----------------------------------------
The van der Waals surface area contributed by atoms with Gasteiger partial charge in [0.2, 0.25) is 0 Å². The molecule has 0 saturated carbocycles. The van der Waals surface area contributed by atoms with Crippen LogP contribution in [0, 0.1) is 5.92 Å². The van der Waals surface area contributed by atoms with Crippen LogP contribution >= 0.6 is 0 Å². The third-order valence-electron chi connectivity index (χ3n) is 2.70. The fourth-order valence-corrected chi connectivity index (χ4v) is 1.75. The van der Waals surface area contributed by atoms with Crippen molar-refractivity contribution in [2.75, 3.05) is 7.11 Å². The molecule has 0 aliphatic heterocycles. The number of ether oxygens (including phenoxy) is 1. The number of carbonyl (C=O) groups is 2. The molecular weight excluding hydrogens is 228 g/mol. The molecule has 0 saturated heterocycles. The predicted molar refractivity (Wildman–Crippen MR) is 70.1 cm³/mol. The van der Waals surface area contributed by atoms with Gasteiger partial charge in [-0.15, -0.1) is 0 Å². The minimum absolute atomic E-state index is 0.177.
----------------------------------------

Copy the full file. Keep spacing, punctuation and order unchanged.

The van der Waals surface area contributed by atoms with Gasteiger partial charge in [0.2, 0.25) is 0 Å². The molecule has 0 saturated carbocycles. The van der Waals surface area contributed by atoms with Crippen LogP contribution in [0, 0.1) is 5.92 Å². The van der Waals surface area contributed by atoms with Crippen LogP contribution >= 0.6 is 0 Å². The third-order valence-electron chi connectivity index (χ3n) is 2.70. The fourth-order valence-corrected chi connectivity index (χ4v) is 1.75. The van der Waals surface area contributed by atoms with Crippen molar-refractivity contribution in [2.75, 3.05) is 7.11 Å². The molecule has 0 aliphatic heterocycles. The number of ether oxygens (including phenoxy) is 1. The number of carbonyl (C=O) groups is 2. The molecular weight excluding hydrogens is 228 g/mol. The molecule has 0 saturated heterocycles. The predicted molar refractivity (Wildman–Crippen MR) is 70.1 cm³/mol. The van der Waals surface area contributed by atoms with Gasteiger partial charge in [-0.15, -0.1) is 0 Å². The minimum absolute atomic E-state index is 0.177.